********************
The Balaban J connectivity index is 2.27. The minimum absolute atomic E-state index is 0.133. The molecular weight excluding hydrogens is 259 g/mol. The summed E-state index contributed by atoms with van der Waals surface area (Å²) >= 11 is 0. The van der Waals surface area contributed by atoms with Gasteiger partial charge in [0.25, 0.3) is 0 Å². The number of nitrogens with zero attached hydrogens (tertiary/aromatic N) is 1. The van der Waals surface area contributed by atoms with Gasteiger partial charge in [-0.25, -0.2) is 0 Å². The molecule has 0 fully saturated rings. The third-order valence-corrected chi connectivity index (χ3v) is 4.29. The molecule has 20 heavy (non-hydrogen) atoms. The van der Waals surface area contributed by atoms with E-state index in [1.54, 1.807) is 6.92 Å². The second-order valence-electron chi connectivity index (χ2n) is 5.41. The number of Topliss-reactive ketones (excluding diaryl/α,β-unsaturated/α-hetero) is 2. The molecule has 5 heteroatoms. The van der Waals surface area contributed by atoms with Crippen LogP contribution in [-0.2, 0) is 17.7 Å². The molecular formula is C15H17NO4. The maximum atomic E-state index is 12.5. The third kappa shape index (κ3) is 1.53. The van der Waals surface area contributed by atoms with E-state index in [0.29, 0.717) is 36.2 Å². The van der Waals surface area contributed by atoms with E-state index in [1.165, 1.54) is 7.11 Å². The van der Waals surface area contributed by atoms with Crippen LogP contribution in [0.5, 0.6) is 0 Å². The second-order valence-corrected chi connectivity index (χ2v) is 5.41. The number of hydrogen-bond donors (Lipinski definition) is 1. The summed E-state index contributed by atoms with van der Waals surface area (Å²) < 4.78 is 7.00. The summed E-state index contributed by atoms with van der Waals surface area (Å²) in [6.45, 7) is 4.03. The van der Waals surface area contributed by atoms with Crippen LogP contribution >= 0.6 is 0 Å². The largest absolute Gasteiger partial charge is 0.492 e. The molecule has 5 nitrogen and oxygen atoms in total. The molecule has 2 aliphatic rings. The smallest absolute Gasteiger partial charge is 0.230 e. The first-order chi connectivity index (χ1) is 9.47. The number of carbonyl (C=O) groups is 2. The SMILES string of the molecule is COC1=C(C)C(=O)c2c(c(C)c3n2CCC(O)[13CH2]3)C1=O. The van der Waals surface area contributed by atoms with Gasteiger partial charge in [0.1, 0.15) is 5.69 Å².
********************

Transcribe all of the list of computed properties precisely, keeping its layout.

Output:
The Balaban J connectivity index is 2.27. The minimum absolute atomic E-state index is 0.133. The molecular weight excluding hydrogens is 259 g/mol. The summed E-state index contributed by atoms with van der Waals surface area (Å²) >= 11 is 0. The van der Waals surface area contributed by atoms with Gasteiger partial charge in [0.25, 0.3) is 0 Å². The number of nitrogens with zero attached hydrogens (tertiary/aromatic N) is 1. The van der Waals surface area contributed by atoms with Gasteiger partial charge in [-0.25, -0.2) is 0 Å². The molecule has 0 fully saturated rings. The third-order valence-corrected chi connectivity index (χ3v) is 4.29. The molecule has 20 heavy (non-hydrogen) atoms. The van der Waals surface area contributed by atoms with E-state index in [1.54, 1.807) is 6.92 Å². The second-order valence-electron chi connectivity index (χ2n) is 5.41. The number of Topliss-reactive ketones (excluding diaryl/α,β-unsaturated/α-hetero) is 2. The molecule has 5 heteroatoms. The van der Waals surface area contributed by atoms with Crippen LogP contribution in [-0.2, 0) is 17.7 Å². The molecular formula is C15H17NO4. The maximum atomic E-state index is 12.5. The third kappa shape index (κ3) is 1.53. The van der Waals surface area contributed by atoms with E-state index in [0.29, 0.717) is 36.2 Å². The van der Waals surface area contributed by atoms with E-state index in [1.165, 1.54) is 7.11 Å². The van der Waals surface area contributed by atoms with Crippen LogP contribution in [0.5, 0.6) is 0 Å². The second-order valence-corrected chi connectivity index (χ2v) is 5.41. The number of hydrogen-bond donors (Lipinski definition) is 1. The summed E-state index contributed by atoms with van der Waals surface area (Å²) < 4.78 is 7.00. The summed E-state index contributed by atoms with van der Waals surface area (Å²) in [6.45, 7) is 4.03. The van der Waals surface area contributed by atoms with Crippen LogP contribution >= 0.6 is 0 Å². The largest absolute Gasteiger partial charge is 0.492 e. The molecule has 5 nitrogen and oxygen atoms in total. The molecule has 2 aliphatic rings. The smallest absolute Gasteiger partial charge is 0.230 e. The first-order chi connectivity index (χ1) is 9.47. The number of carbonyl (C=O) groups is 2. The SMILES string of the molecule is COC1=C(C)C(=O)c2c(c(C)c3n2CCC(O)[13CH2]3)C1=O. The van der Waals surface area contributed by atoms with Gasteiger partial charge in [0.1, 0.15) is 5.69 Å².